It was almost a decade ago that Harvard literary scholar Homi K. Bhabha took over as director of what is now the Mahindra Humanities Center. One vision he had was of a University-wide seminar to address, in detail, year by year, the most vital issues gripping the world.
Some dreams come true, and this one did. Last fall the Andrew W. Mellon Foundation Seminar, funded for three years, welcomed its first class of fellows. All three years will have a common theme, the intersection of violence and nonviolence. Aptly, the 2014-2015 series has a sub-theme that looms in the present cultural discourse — war.
For one thing, armed conflicts around the globe have claimed hundreds of thousands of lives in recent years. (The Syrian civil war tops the list, with nearly 200,000 dead so far.) For another, people everywhere are marking the centennial of World War I, looking back in puzzlement and horror at a conflict that killed 16 million people and wounded another 20 million.
Bi-weekly seminars in the Mellon series started in October, with presentations and discussions based on pre-circulated papers related to violence and nonviolence in war. Taking part are six Mellon Seminar Fellows and a mix of nine Harvard postdoctoral fellows and Boston-area graduate students.
During the fall semester, as will be the rule over the life of the program, there were a number of associated public lectures. Columbia University anthropologist Partha Chatterjee took on “International Law and the Pedagogy of Violence” (Oct. 23). University of California, Irvine, comparative literature scholar Ếtienne Balibar presented a two-part series on violence, civility, and politics (Nov. 4-5). And Columbia professor of modern Arab studies Rashid Khalidi delivered the Hrant Dink Memorial Peace and Justice Lecture on “Unhealed Wounds of World War I: Armenia, Kurdistan, and Palestine” (Nov. 13).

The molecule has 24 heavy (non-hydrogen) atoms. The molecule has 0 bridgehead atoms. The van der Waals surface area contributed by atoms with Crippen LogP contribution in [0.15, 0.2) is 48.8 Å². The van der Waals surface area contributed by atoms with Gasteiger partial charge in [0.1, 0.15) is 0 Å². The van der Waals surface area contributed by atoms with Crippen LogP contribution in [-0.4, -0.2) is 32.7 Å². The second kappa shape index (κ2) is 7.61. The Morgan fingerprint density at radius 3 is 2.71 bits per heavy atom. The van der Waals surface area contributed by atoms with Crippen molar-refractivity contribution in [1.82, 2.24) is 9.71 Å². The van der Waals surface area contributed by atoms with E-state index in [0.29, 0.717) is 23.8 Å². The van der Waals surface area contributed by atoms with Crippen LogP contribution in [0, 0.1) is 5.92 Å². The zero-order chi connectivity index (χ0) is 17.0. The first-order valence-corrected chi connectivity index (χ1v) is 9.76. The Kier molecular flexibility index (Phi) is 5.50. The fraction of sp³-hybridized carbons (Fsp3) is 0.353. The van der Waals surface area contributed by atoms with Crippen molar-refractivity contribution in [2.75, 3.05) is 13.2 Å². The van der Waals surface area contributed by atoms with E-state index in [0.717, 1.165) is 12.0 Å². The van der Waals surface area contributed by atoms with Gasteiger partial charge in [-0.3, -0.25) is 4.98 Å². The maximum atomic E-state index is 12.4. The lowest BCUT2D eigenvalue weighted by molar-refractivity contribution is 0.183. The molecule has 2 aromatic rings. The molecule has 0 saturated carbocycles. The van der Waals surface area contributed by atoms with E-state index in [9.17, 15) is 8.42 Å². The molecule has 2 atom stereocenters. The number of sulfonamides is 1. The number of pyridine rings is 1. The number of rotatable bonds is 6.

The first big conference of the Mellon program ― there will be two annually — unfolds this week as “In Our Time: The Great War at 100,” on Feb. 12 and 13. Panelists will set the cultural and political stage for what was once called the War to End All Wars.
Also beginning this week is a companion series at the Harvard Film Archive, “Grand Illusions: The Cinema of World War I,” to run Feb. 13 to March 2. The first feature is “All Quiet on the Western Front” (1930), a harrowing anti-war war movie that was banned in Nazi Germany.
University of Oxford historian Margaret MacMillan will deliver the Feb. 12 keynote address. She is the author of “The War that Ended Peace: The Road to 1914” (2013), a 739-page study whose summary might read: The war could have been avoided. The book, with its emphasis on the few personalities making decisions back then, underscores what historian A.J.P. Taylor once observed and what so few were willing to believe, “that great events have small causes.”
Even a big war may start on a very small scale. But on every scale war is a spectacle, as are the attempts at justice that follow. And in every war, violence and nonviolence intersect. December and January marked the 100th anniversary of the World War I Christmas truce that lasted well beyond the holiday in some sectors of the front.
Bhabha reached into the nearer past. After the 1994 neighbor-on-neighbor genocide in Rwanda that killed 800,000, he said, the same “instruments and institutions that shaped the worst violence became the sites of nonviolent negotiation.” Some examples: radio, local bars, and clubs.
Part of Rwanda’s reconciliation process also involved community courts. The Gacaca system gave perpetrators the chance to confess their deeds in a local setting.